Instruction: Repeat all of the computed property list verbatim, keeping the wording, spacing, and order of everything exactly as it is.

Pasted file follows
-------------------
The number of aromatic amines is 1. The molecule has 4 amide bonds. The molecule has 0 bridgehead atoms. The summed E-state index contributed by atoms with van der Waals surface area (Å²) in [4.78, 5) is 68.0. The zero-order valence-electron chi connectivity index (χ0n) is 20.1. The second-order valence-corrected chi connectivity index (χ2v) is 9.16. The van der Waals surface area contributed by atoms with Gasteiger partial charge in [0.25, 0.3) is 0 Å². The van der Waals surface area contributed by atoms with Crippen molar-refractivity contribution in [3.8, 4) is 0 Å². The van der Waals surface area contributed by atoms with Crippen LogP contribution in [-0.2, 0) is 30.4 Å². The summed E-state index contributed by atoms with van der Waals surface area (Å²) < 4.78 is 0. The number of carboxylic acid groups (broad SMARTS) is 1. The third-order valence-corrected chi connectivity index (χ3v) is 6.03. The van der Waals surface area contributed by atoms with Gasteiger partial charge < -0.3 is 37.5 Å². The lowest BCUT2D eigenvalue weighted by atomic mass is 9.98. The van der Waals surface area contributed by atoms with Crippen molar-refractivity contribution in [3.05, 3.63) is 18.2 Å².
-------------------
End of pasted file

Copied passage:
The number of aromatic amines is 1. The molecule has 4 amide bonds. The molecule has 0 bridgehead atoms. The summed E-state index contributed by atoms with van der Waals surface area (Å²) in [4.78, 5) is 68.0. The zero-order valence-electron chi connectivity index (χ0n) is 20.1. The second-order valence-corrected chi connectivity index (χ2v) is 9.16. The van der Waals surface area contributed by atoms with Gasteiger partial charge in [0.25, 0.3) is 0 Å². The van der Waals surface area contributed by atoms with Crippen molar-refractivity contribution in [3.8, 4) is 0 Å². The van der Waals surface area contributed by atoms with Crippen LogP contribution in [-0.2, 0) is 30.4 Å². The summed E-state index contributed by atoms with van der Waals surface area (Å²) < 4.78 is 0. The number of carboxylic acid groups (broad SMARTS) is 1. The third-order valence-corrected chi connectivity index (χ3v) is 6.03. The van der Waals surface area contributed by atoms with Gasteiger partial charge < -0.3 is 37.5 Å². The lowest BCUT2D eigenvalue weighted by atomic mass is 9.98. The van der Waals surface area contributed by atoms with Crippen molar-refractivity contribution in [3.05, 3.63) is 18.2 Å².